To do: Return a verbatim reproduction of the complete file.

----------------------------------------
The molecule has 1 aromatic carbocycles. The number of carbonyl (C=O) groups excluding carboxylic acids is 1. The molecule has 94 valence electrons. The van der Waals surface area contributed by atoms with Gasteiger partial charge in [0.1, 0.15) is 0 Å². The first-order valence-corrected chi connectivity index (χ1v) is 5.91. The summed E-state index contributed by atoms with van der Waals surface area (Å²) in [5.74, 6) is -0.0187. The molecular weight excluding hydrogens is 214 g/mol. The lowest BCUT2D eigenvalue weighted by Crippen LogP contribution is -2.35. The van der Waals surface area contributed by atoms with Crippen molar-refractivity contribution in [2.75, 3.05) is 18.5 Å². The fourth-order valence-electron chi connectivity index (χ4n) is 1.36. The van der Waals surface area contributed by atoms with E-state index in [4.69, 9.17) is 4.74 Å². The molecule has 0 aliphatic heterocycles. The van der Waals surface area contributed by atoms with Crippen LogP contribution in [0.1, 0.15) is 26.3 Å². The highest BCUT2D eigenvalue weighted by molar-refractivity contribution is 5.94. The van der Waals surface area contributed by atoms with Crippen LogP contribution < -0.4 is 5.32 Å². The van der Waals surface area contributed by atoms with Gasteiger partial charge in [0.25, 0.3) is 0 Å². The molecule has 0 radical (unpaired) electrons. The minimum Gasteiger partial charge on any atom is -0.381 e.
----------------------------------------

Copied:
The molecule has 1 aromatic carbocycles. The number of carbonyl (C=O) groups excluding carboxylic acids is 1. The molecule has 94 valence electrons. The van der Waals surface area contributed by atoms with Gasteiger partial charge in [0.1, 0.15) is 0 Å². The first-order valence-corrected chi connectivity index (χ1v) is 5.91. The summed E-state index contributed by atoms with van der Waals surface area (Å²) in [5.74, 6) is -0.0187. The molecular weight excluding hydrogens is 214 g/mol. The lowest BCUT2D eigenvalue weighted by Crippen LogP contribution is -2.35. The van der Waals surface area contributed by atoms with Crippen molar-refractivity contribution in [2.75, 3.05) is 18.5 Å². The fourth-order valence-electron chi connectivity index (χ4n) is 1.36. The van der Waals surface area contributed by atoms with E-state index in [4.69, 9.17) is 4.74 Å². The molecule has 0 aliphatic heterocycles. The van der Waals surface area contributed by atoms with Crippen LogP contribution in [0.1, 0.15) is 26.3 Å². The highest BCUT2D eigenvalue weighted by molar-refractivity contribution is 5.94. The van der Waals surface area contributed by atoms with Crippen LogP contribution < -0.4 is 5.32 Å². The van der Waals surface area contributed by atoms with Gasteiger partial charge in [0.25, 0.3) is 0 Å². The molecule has 0 radical (unpaired) electrons. The minimum Gasteiger partial charge on any atom is -0.381 e.